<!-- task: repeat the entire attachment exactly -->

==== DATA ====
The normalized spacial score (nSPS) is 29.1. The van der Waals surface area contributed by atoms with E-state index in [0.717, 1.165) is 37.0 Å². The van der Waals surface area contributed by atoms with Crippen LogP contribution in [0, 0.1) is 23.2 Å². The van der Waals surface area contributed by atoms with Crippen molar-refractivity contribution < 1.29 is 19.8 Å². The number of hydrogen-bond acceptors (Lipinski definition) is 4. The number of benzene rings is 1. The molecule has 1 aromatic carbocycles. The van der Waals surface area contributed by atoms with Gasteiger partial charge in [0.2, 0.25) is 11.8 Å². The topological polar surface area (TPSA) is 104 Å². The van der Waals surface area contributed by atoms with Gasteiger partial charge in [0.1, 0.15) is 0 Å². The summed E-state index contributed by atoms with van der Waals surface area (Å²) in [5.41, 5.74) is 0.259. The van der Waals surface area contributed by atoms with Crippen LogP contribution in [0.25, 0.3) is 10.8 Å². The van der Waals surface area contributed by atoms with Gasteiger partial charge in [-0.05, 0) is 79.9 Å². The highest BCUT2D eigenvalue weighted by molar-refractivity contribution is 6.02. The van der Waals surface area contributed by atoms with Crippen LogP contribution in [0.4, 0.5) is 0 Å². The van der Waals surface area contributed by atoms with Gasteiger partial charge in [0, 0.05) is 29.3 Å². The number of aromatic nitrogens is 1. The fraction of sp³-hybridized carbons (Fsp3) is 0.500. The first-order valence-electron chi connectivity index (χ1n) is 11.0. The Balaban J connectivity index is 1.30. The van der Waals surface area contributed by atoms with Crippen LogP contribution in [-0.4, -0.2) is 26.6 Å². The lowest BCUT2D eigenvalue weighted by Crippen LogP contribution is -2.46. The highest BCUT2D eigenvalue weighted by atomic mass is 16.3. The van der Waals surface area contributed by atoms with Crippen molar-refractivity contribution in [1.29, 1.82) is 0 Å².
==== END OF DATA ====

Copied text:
The normalized spacial score (nSPS) is 29.1. The van der Waals surface area contributed by atoms with E-state index in [0.717, 1.165) is 37.0 Å². The van der Waals surface area contributed by atoms with Crippen LogP contribution in [0, 0.1) is 23.2 Å². The van der Waals surface area contributed by atoms with Crippen molar-refractivity contribution < 1.29 is 19.8 Å². The number of hydrogen-bond acceptors (Lipinski definition) is 4. The number of benzene rings is 1. The molecule has 1 aromatic carbocycles. The van der Waals surface area contributed by atoms with Gasteiger partial charge in [0.2, 0.25) is 11.8 Å². The topological polar surface area (TPSA) is 104 Å². The van der Waals surface area contributed by atoms with Gasteiger partial charge in [0.1, 0.15) is 0 Å². The summed E-state index contributed by atoms with van der Waals surface area (Å²) in [5.41, 5.74) is 0.259. The van der Waals surface area contributed by atoms with Crippen LogP contribution in [0.25, 0.3) is 10.8 Å². The van der Waals surface area contributed by atoms with Gasteiger partial charge in [-0.05, 0) is 79.9 Å². The highest BCUT2D eigenvalue weighted by molar-refractivity contribution is 6.02. The van der Waals surface area contributed by atoms with Crippen LogP contribution in [0.4, 0.5) is 0 Å². The van der Waals surface area contributed by atoms with Gasteiger partial charge in [0, 0.05) is 29.3 Å². The number of aromatic nitrogens is 1. The fraction of sp³-hybridized carbons (Fsp3) is 0.500. The first-order valence-electron chi connectivity index (χ1n) is 11.0. The Balaban J connectivity index is 1.30. The van der Waals surface area contributed by atoms with Crippen LogP contribution in [-0.4, -0.2) is 26.6 Å². The lowest BCUT2D eigenvalue weighted by Crippen LogP contribution is -2.46. The highest BCUT2D eigenvalue weighted by atomic mass is 16.3. The van der Waals surface area contributed by atoms with Crippen molar-refractivity contribution in [1.29, 1.82) is 0 Å².